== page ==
10 Diamond Cuts And Shapes
Diamonds are not only the hardest material on earth, but one of the shiniest non-metal materials. The high luster of a diamond allows them to reflect most of the light that strikes their surface. Different diamond cut shapes can maximize a diamond’s sparkle based on the degree and number of facet angles.
One of the most important elements in buying a good diamond is choosing the right diamond cuts and shapes to enhance the diamond’s properties.
Choosing the right diamond cut is important because the cut can affect the diamond’s size, appearance of clarity, brilliance, and more. For diamond jewelry buying tips, check out our guide on the pros and cons of different diamond cuts and shapes.
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The different kinds of diamond shapes are more than just a stylistic element. The shapes are cut by experts, who developed the different shapes for different purposes.
- Some diamond shapes make a diamond look larger.
- Some diamond shapes make a diamond more shiny.
- Some diamond shapes make a diamond more durable.
- Some diamond shapes make a flawed diamond look more flawless.
The type of diamond shape that’s right for you will depend on what you value most in a diamond. Do you want maximum shine? Or maximum diamond size for the price?
One of the most popular diamond ring shapes, round diamonds provide excellent brilliance and a classic look that’s always in style. More than 70% of all diamonds sold today are round diamonds, and it’s no wonder why.
- Round brilliant diamonds have the optimum facets (58) for the highest sparkle
- Round diamonds are symmetrical, classic, and reflect the light spectrum well
- Round diamonds pair well with a brilliant cut, which gives it the facets to maximize shine
- Great shape for diamond accents and smaller diamonds to go in a cluster to mimic the look of higher-carat diamonds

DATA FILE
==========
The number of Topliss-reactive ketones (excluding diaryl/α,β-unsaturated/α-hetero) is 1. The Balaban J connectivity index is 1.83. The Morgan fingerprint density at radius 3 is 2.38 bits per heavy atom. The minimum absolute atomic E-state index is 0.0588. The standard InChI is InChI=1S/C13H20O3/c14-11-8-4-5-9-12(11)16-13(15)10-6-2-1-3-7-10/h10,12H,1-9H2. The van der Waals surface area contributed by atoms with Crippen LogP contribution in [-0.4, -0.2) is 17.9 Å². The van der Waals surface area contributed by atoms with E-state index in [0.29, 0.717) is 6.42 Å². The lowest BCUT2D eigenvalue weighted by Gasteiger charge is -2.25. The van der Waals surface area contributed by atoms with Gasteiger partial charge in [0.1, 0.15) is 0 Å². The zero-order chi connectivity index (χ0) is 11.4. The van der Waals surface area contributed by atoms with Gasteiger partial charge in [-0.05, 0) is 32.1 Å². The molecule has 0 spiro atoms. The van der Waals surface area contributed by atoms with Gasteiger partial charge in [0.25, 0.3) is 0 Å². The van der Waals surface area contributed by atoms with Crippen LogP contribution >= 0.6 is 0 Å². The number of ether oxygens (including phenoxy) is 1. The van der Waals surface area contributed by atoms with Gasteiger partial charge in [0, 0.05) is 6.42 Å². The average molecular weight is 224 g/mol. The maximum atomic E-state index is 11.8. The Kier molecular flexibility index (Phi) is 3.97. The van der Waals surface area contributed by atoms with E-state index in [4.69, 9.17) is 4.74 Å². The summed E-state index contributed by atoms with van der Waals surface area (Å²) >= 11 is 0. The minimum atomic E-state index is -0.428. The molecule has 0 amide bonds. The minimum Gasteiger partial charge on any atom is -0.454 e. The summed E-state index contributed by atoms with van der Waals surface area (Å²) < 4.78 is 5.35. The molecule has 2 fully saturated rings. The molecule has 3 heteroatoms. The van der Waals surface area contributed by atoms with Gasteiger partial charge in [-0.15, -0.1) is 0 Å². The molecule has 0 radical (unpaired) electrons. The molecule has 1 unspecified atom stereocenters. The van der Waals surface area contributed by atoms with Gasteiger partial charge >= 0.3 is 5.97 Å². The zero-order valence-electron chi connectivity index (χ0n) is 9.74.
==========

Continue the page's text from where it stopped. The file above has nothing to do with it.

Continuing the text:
- Most expensive diamond cut (because the cutting process produces more wasted parts of the diamond)
These diamonds have recently become the third most popular shape for engagement rings, due to their luxurious and unique appearance. Designed in the 1800s, this cut was the most sought-after for the time because it exemplified the newest diamond cutting technology. It’s a round shape with squared edges, hence the name.
- Comes in antique and modern versions
- Antique: the original 1800s shape; it has broader facets
- Modern: the new version; has an extra row of facets to enhance the luster
- It’s a cross between the round and princess cut, making it a unique balance
- Vintage feel, timeless elegance
- Rounded edges won’t snag on fabric as easily
- The large facets of a cushion cut show inclusions if the diamond has flaws. You need a diamond with high clarity and color for it to look good in a cushion cut, meaning it will be a bit more pricey
Cushion cut diamonds can add a personalized element to any diamond jewelry, making it look unique. These are a great choice for people who want a less traditional but still brilliant diamond.
Fun fact: The world’s largest faceted diamond, the Golden Jubilee, is a yellowish brown diamond that’s over 540 carats. Its cut is a special form of cushion cut; the “fire rose cushion cut” which was designed by Gabrial Tolkowsky to maximize the diamond’s color and luster. It took him two years to cut and facet it (1998-1990).
This cut features a square shape that offers almost as much brilliance as round diamonds. It’s more geometric than the cushion cut, creating sharp, eye-catching angles.
- Cheaper than other cuts because less of the diamond is wasted in the process
- Most brilliant of all the fancy diamond shapes due to complex facet structure
- Hides inclusions and discoloration decently
- The corners may snag on something if the setting doesn’t protect the edges of the diamond
Princess cut diamonds are great statement diamonds because the price for this shape is typically a bit lower per carat, since it’s an easier cut to achieve. This shape looks great on minimalist and simple diamond jewelry, as well as elaborate styles.
The emerald shape is most famous on emeralds, but it’s also great for making diamonds appear large.
- The large facets bring out a diamond’s clarity, making it clean and confident
- Smooth surfaces show the diamond’s color and clarity
- Bevelled corners won’t snag on things
- Stands out due to size and clarity
- Emerald diamond rings make the fingers appear longer
- Affordable shape due efficient cutting
- It doesn’t hide inclusions or yellow tints, so if you’re diamond has a low grade, it will show
- Not as shiny, lower luster shape
- Must be cut by an expert due to the efficiency required
Diamonds that are emerald-cut will look bigger than diamonds of the same carat weight, and are a bit more affordable. If you want big diamonds, emerald diamonds are a great choice.